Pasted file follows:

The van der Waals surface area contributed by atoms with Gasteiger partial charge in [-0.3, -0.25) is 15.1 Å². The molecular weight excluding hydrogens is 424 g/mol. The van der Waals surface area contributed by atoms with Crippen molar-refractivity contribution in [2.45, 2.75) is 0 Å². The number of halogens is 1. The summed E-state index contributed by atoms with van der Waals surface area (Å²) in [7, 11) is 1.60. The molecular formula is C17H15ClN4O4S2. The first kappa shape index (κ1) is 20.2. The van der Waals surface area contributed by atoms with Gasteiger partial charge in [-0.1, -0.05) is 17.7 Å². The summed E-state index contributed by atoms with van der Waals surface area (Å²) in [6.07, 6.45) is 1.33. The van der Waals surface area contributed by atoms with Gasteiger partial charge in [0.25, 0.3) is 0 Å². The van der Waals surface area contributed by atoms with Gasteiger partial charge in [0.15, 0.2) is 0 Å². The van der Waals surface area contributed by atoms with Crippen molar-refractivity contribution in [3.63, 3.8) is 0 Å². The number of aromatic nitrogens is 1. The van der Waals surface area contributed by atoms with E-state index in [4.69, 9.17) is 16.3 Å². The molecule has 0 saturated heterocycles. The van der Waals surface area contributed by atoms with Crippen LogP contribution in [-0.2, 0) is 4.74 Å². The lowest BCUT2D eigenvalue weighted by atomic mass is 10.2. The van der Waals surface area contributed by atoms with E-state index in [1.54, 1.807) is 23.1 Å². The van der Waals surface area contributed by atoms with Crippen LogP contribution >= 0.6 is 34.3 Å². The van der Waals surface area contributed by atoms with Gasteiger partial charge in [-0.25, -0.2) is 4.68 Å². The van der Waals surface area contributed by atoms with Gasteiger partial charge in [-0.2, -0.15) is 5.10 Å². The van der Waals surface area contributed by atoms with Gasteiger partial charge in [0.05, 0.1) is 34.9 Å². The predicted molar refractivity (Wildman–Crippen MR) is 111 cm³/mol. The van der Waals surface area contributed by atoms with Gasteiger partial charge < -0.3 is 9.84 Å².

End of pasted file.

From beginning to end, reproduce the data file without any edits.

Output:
The van der Waals surface area contributed by atoms with Gasteiger partial charge in [-0.3, -0.25) is 15.1 Å². The molecular weight excluding hydrogens is 424 g/mol. The van der Waals surface area contributed by atoms with Crippen molar-refractivity contribution in [2.45, 2.75) is 0 Å². The number of halogens is 1. The summed E-state index contributed by atoms with van der Waals surface area (Å²) in [7, 11) is 1.60. The molecular formula is C17H15ClN4O4S2. The first kappa shape index (κ1) is 20.2. The van der Waals surface area contributed by atoms with Gasteiger partial charge in [-0.1, -0.05) is 17.7 Å². The summed E-state index contributed by atoms with van der Waals surface area (Å²) in [6.07, 6.45) is 1.33. The van der Waals surface area contributed by atoms with Gasteiger partial charge in [0.25, 0.3) is 0 Å². The van der Waals surface area contributed by atoms with Gasteiger partial charge in [0.15, 0.2) is 0 Å². The van der Waals surface area contributed by atoms with Crippen molar-refractivity contribution in [3.63, 3.8) is 0 Å². The number of aromatic nitrogens is 1. The van der Waals surface area contributed by atoms with E-state index in [4.69, 9.17) is 16.3 Å². The molecule has 0 saturated heterocycles. The van der Waals surface area contributed by atoms with Crippen LogP contribution in [-0.2, 0) is 4.74 Å². The lowest BCUT2D eigenvalue weighted by atomic mass is 10.2. The van der Waals surface area contributed by atoms with E-state index in [1.54, 1.807) is 23.1 Å². The van der Waals surface area contributed by atoms with Crippen LogP contribution >= 0.6 is 34.3 Å². The van der Waals surface area contributed by atoms with Gasteiger partial charge in [-0.25, -0.2) is 4.68 Å². The van der Waals surface area contributed by atoms with Gasteiger partial charge in [-0.2, -0.15) is 5.10 Å². The van der Waals surface area contributed by atoms with Gasteiger partial charge in [0.05, 0.1) is 34.9 Å². The predicted molar refractivity (Wildman–Crippen MR) is 111 cm³/mol. The van der Waals surface area contributed by atoms with Gasteiger partial charge < -0.3 is 9.84 Å².